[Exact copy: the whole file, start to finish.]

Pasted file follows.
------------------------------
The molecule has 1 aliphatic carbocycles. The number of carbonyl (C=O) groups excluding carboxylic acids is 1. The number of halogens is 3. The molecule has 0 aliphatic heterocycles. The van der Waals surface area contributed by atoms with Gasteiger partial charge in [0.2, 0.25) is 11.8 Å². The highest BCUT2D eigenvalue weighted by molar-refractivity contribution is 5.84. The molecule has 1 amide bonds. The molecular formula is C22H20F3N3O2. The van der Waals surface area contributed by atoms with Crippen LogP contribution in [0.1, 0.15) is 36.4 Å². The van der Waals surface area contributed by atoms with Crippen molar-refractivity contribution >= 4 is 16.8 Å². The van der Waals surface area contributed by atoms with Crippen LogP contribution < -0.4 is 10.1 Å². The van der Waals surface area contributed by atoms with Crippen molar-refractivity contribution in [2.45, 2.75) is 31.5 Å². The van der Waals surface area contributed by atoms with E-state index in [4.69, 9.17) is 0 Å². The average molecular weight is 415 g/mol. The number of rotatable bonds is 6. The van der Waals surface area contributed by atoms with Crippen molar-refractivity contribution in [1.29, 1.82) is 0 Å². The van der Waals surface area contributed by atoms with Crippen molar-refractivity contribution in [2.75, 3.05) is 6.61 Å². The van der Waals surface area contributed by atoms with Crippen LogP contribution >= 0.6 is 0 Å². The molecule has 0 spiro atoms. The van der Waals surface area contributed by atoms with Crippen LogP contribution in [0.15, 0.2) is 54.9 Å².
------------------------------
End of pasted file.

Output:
The molecule has 1 aliphatic carbocycles. The number of carbonyl (C=O) groups excluding carboxylic acids is 1. The number of halogens is 3. The molecule has 0 aliphatic heterocycles. The van der Waals surface area contributed by atoms with Gasteiger partial charge in [0.2, 0.25) is 11.8 Å². The highest BCUT2D eigenvalue weighted by molar-refractivity contribution is 5.84. The molecule has 1 amide bonds. The molecular formula is C22H20F3N3O2. The van der Waals surface area contributed by atoms with Crippen LogP contribution in [0.1, 0.15) is 36.4 Å². The van der Waals surface area contributed by atoms with Crippen molar-refractivity contribution >= 4 is 16.8 Å². The van der Waals surface area contributed by atoms with Crippen LogP contribution < -0.4 is 10.1 Å². The van der Waals surface area contributed by atoms with Crippen molar-refractivity contribution in [2.45, 2.75) is 31.5 Å². The van der Waals surface area contributed by atoms with E-state index in [4.69, 9.17) is 0 Å². The average molecular weight is 415 g/mol. The number of rotatable bonds is 6. The van der Waals surface area contributed by atoms with Crippen molar-refractivity contribution in [1.29, 1.82) is 0 Å². The van der Waals surface area contributed by atoms with Crippen molar-refractivity contribution in [2.75, 3.05) is 6.61 Å². The van der Waals surface area contributed by atoms with Crippen LogP contribution >= 0.6 is 0 Å². The molecule has 0 spiro atoms. The van der Waals surface area contributed by atoms with Crippen LogP contribution in [0.15, 0.2) is 54.9 Å².